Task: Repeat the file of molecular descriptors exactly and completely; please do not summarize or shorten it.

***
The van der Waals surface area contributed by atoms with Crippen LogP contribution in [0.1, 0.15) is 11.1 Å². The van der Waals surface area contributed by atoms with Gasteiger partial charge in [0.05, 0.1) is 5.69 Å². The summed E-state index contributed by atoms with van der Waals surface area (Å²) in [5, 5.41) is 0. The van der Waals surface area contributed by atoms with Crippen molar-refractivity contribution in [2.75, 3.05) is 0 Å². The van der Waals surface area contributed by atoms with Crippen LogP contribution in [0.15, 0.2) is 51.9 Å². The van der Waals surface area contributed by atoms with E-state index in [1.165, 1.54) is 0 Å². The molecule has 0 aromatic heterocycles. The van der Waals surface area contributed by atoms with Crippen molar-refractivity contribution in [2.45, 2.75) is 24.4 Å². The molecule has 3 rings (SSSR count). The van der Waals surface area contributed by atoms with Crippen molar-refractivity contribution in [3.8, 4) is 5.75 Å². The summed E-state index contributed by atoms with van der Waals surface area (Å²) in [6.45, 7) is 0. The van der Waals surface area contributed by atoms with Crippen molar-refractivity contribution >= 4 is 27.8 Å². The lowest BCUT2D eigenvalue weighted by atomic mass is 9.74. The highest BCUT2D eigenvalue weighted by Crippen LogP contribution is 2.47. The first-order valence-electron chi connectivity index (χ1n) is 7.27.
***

The van der Waals surface area contributed by atoms with Crippen LogP contribution in [0.1, 0.15) is 11.1 Å². The van der Waals surface area contributed by atoms with Gasteiger partial charge in [0.05, 0.1) is 5.69 Å². The summed E-state index contributed by atoms with van der Waals surface area (Å²) in [5, 5.41) is 0. The van der Waals surface area contributed by atoms with Crippen molar-refractivity contribution in [2.75, 3.05) is 0 Å². The van der Waals surface area contributed by atoms with Crippen LogP contribution in [0.15, 0.2) is 51.9 Å². The van der Waals surface area contributed by atoms with E-state index in [1.165, 1.54) is 0 Å². The molecule has 0 aromatic heterocycles. The van der Waals surface area contributed by atoms with Crippen molar-refractivity contribution in [2.45, 2.75) is 24.4 Å². The molecule has 3 rings (SSSR count). The van der Waals surface area contributed by atoms with Crippen molar-refractivity contribution in [3.8, 4) is 5.75 Å². The summed E-state index contributed by atoms with van der Waals surface area (Å²) in [6.45, 7) is 0. The van der Waals surface area contributed by atoms with Crippen molar-refractivity contribution >= 4 is 27.8 Å². The lowest BCUT2D eigenvalue weighted by atomic mass is 9.74. The highest BCUT2D eigenvalue weighted by Crippen LogP contribution is 2.47. The first-order valence-electron chi connectivity index (χ1n) is 7.27.